Markets

OPEC’s War on Oil Prices Isn’t Just about Shale

US Crude Oil Field Production Chart

A lot has been made of OPEC's decision last fall to keep its production steady when the market was oversaturated with oil. At the time the decision was viewed as a direct attack on its oil market rivals including Russia, Iran, and the U.S. Clearly, slowing down these rivals by upending oil prices was one of its goals, however, it wasn't the cartel's only goal. That's because another factor that sent oil prices down in the first place was weaker than expected demand growth for oil, particularly in Asia. OPEC knows that the cure for weak oil demand is a much lower oil price.

Shrinking market share

OPEC's control of the oil market was really being attacked on two fronts. The first battle was being waged on its control of a large portion of the oil market. For years it was able to leverage this control into triple digit oil prices as it kept its production level at the point where it would keep the market just in balance enough that prices wouldn't dip below $100. However, that high price of oil provided an incentive to other non-OPEC producers to invest to grow their own oil production, which as the following chart shows worked to boost oil output over the past few years in the U.S., Russia and Canada.

US Crude Oil Field Production data by YCharts

Because these nations were boosting their oil output it left OPEC with more competition for oil demand. We see an example of this on the next chart as OPEC's oil was being pushed out of the U.S. oil market as surging production, along with a focus on fuel efficiency, reduced America's need for its oil.

US Petroleum Imports From OPEC data by YCharts

As we can see on that chart over the past decade OPEC's oil production has grown by about 3%. However, U.S. imports from OPEC are down 50%. This left it searching for buyers, with Asia, and China in particular, being a top destination due to its rapidly growing demand for oil as we see below.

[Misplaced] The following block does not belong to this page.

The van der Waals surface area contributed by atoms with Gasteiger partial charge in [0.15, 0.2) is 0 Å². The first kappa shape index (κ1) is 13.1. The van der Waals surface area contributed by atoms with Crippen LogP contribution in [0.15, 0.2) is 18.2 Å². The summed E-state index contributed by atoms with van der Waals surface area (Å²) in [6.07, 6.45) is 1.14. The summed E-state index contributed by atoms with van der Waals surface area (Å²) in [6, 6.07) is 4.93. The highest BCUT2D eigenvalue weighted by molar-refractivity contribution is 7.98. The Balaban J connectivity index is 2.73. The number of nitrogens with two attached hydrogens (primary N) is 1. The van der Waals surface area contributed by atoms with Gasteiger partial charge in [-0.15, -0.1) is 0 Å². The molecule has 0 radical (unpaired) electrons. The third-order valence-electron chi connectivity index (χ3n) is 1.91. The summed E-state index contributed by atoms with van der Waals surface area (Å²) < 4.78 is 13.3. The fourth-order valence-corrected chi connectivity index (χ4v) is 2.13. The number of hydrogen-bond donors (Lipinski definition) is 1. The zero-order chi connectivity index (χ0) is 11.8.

China Oil Consumption data by YCharts

The issue OPEC has run into in recent years is the fact that Chinese demand growth for oil has been slowing down. That necessitated a new fight to boost demand.

Priming the pump on demand

From 2003 to 2012 China's demand for oil was growing at about a half a million barrels a day every year according to the U.S. Energy Information Administration. That equated to nearly two out of every five barrels of demand growth coming straight from China. However, as its economy has matured and slowed so has its voracious demand for oil. Not only that but stubbornly high triple digit oil prices have helped keep a lid on demand growth in the country. Because of this the EIA now sees its demand growth being half of what it was last decade by the end of this decade. Signs that China's demand growth was slowing down appeared last fall, which led to the initial drop in oil prices.

OPEC doesn't want to see Chinese demand weaken because of its importance to the overall growth of the oil market. That's why it decided to pass on lowering its production when oil prices started to tumble. Instead, it saw this as an opportunity to not only provide a blow to its rivals but also jump-start demand growth, not just in China but worldwide. That's because economists estimate that for every $10 decline in the price of oil it will add 0.2% to global GDP, which is expected to fuel additional demand for oil. In fact, economists estimate that 300,000 barrels per day of new demand for oil is created for every $10 drop in the price of oil. What this suggests is OPEC is creating a market for upwards of 1.5 million barrels of oil by simply letting oil prices fall by $50 a barrel. It's a plan that appears to be working as the International Energy Agency recently boosted its demand forecast as it sees demand growth accelerating from 700,000 barrels last year to 1.1 million barrels this year.

Investor takeaway

OPEC saw two very big threats to its dominance of the oil market. Not only were its competitors rapidly growing their output, but it was coming at a time that demand growth was slowing. The cartel decided that the best way to solve both problems was to let oil prices collapse. It would fuel increased demand for oil while forcing others out of the market leaving OPEC with an open door to really cash in when the tables turn on supply and demand in the years ahead.

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The article OPEC's War on Oil Prices Isn't Just about Shale originally appeared on Fool.com.

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